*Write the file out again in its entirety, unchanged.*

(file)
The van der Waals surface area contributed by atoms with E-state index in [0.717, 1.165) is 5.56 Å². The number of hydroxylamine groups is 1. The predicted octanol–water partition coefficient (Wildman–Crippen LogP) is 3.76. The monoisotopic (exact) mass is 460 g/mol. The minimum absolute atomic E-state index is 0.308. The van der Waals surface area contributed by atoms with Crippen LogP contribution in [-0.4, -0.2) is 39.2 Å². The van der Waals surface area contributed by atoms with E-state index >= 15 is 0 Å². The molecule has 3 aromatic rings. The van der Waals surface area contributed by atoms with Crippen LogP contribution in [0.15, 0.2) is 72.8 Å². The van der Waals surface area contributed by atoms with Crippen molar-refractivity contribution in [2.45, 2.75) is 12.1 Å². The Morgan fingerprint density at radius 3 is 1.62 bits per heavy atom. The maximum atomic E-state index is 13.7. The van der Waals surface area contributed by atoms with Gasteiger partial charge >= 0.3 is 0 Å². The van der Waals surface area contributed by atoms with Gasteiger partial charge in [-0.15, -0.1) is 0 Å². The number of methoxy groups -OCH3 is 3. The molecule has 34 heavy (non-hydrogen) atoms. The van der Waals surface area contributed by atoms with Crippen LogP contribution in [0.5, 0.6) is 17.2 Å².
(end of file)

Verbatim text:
The van der Waals surface area contributed by atoms with E-state index in [0.717, 1.165) is 5.56 Å². The number of hydroxylamine groups is 1. The predicted octanol–water partition coefficient (Wildman–Crippen LogP) is 3.76. The monoisotopic (exact) mass is 460 g/mol. The minimum absolute atomic E-state index is 0.308. The van der Waals surface area contributed by atoms with Crippen LogP contribution in [-0.4, -0.2) is 39.2 Å². The van der Waals surface area contributed by atoms with E-state index >= 15 is 0 Å². The molecule has 3 aromatic rings. The van der Waals surface area contributed by atoms with Crippen LogP contribution in [0.15, 0.2) is 72.8 Å². The van der Waals surface area contributed by atoms with Crippen molar-refractivity contribution in [2.45, 2.75) is 12.1 Å². The Morgan fingerprint density at radius 3 is 1.62 bits per heavy atom. The maximum atomic E-state index is 13.7. The van der Waals surface area contributed by atoms with Gasteiger partial charge >= 0.3 is 0 Å². The van der Waals surface area contributed by atoms with Gasteiger partial charge in [-0.15, -0.1) is 0 Å². The number of methoxy groups -OCH3 is 3. The molecule has 34 heavy (non-hydrogen) atoms. The van der Waals surface area contributed by atoms with Crippen LogP contribution in [0.5, 0.6) is 17.2 Å².